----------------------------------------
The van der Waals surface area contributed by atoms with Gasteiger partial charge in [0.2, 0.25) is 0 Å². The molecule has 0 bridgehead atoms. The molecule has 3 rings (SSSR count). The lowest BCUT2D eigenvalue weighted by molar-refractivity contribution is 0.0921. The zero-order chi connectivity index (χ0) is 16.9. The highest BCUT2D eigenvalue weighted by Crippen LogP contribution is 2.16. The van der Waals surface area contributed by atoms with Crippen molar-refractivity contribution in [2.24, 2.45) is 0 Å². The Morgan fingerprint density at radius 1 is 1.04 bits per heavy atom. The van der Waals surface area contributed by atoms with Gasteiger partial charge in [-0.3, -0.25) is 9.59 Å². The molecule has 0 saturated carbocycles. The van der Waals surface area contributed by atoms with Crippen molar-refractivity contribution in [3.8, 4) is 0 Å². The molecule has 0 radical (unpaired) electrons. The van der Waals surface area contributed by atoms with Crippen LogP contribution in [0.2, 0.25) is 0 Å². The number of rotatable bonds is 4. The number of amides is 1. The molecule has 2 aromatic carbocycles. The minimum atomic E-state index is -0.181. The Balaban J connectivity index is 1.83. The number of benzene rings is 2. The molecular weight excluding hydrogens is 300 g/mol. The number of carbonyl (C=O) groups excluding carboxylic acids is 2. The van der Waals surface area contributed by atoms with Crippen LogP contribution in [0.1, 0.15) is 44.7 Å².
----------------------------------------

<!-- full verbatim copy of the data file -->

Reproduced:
The van der Waals surface area contributed by atoms with Gasteiger partial charge in [0.2, 0.25) is 0 Å². The molecule has 0 bridgehead atoms. The molecule has 3 rings (SSSR count). The lowest BCUT2D eigenvalue weighted by molar-refractivity contribution is 0.0921. The zero-order chi connectivity index (χ0) is 16.9. The highest BCUT2D eigenvalue weighted by Crippen LogP contribution is 2.16. The van der Waals surface area contributed by atoms with Crippen molar-refractivity contribution in [2.24, 2.45) is 0 Å². The Morgan fingerprint density at radius 1 is 1.04 bits per heavy atom. The van der Waals surface area contributed by atoms with Gasteiger partial charge in [-0.3, -0.25) is 9.59 Å². The molecule has 0 saturated carbocycles. The van der Waals surface area contributed by atoms with Crippen molar-refractivity contribution in [3.8, 4) is 0 Å². The molecule has 0 radical (unpaired) electrons. The van der Waals surface area contributed by atoms with Crippen LogP contribution in [0.2, 0.25) is 0 Å². The number of rotatable bonds is 4. The number of amides is 1. The molecule has 2 aromatic carbocycles. The minimum atomic E-state index is -0.181. The Balaban J connectivity index is 1.83. The number of benzene rings is 2. The molecular weight excluding hydrogens is 300 g/mol. The number of carbonyl (C=O) groups excluding carboxylic acids is 2. The van der Waals surface area contributed by atoms with Crippen LogP contribution in [0.1, 0.15) is 44.7 Å².